Burning of fossil fuels is heating up our planet
A recent letter seeking an open discussion regarding climate change contained misconceptions about climate change and the science behind it. This requires a response.
Greenhouse gases, primarily carbon dioxide, trap heat in Earth’s atmosphere, and help maintain a livable climate. Scientists have identified natural changes in both atmospheric carbon dioxide and climate that occurred during the past several hundred thousand years. Consistently, cold climates had low CO2 levels, while warm climates had high CO2 levels. Remarkably, the minimum and maximum levels of carbon dioxide remained nearly constant over several hundred millennia.
The maximum CO2 level and a warm climate persisted during the past 10,000 years in which agriculture developed and human civilization thrived. Currently, however, the atmosphere contains excess carbon dioxide, 40 percent higher than the natural maximum level, and the planet is heating up.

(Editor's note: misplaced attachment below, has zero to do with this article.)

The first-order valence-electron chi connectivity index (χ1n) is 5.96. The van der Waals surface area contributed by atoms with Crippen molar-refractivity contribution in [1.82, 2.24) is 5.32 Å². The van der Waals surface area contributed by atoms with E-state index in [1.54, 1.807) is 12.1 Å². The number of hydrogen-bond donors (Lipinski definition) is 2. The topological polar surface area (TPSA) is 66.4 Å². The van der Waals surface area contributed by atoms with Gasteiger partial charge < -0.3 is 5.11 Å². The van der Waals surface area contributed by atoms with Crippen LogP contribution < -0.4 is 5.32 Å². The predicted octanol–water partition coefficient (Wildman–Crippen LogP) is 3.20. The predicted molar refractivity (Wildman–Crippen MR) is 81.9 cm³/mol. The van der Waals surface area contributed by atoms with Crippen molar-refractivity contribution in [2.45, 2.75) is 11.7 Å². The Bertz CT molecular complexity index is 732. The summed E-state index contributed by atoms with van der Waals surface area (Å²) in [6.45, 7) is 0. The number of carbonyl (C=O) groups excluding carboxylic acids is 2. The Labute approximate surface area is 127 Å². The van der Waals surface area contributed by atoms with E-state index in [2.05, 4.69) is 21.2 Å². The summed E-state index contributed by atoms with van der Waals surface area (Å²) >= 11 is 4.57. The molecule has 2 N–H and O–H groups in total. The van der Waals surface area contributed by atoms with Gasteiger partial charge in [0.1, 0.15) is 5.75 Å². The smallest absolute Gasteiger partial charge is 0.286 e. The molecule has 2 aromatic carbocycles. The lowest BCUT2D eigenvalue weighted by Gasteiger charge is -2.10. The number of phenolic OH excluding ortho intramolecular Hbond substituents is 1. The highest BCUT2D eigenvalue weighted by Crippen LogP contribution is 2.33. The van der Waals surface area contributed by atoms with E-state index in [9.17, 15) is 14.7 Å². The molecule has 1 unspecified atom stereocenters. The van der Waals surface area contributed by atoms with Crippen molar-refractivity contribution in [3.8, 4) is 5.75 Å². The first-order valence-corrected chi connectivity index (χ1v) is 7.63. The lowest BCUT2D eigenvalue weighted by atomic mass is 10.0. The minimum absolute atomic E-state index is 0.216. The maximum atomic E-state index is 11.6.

Carbon dioxide emissions from energy production have increased rapidly worldwide, especially since the late 1970s. Scientific studies show that the burning of fossil fuels – coal, oil, natural gas – to produce energy is responsible for the excess carbon dioxide. As a result, the planet is now experiencing excess warming due to unnatural causes, i.e., humans burning fossil fuels.
Based on sound science in studies performed around the world, 196 countries at the recent U.N. Climate Conference in Paris unanimously agreed on the need to cut carbon dioxide pollution from burning fossil fuels in order to curb global warming, stabilize the climate and provide a livable planet for present and future generations.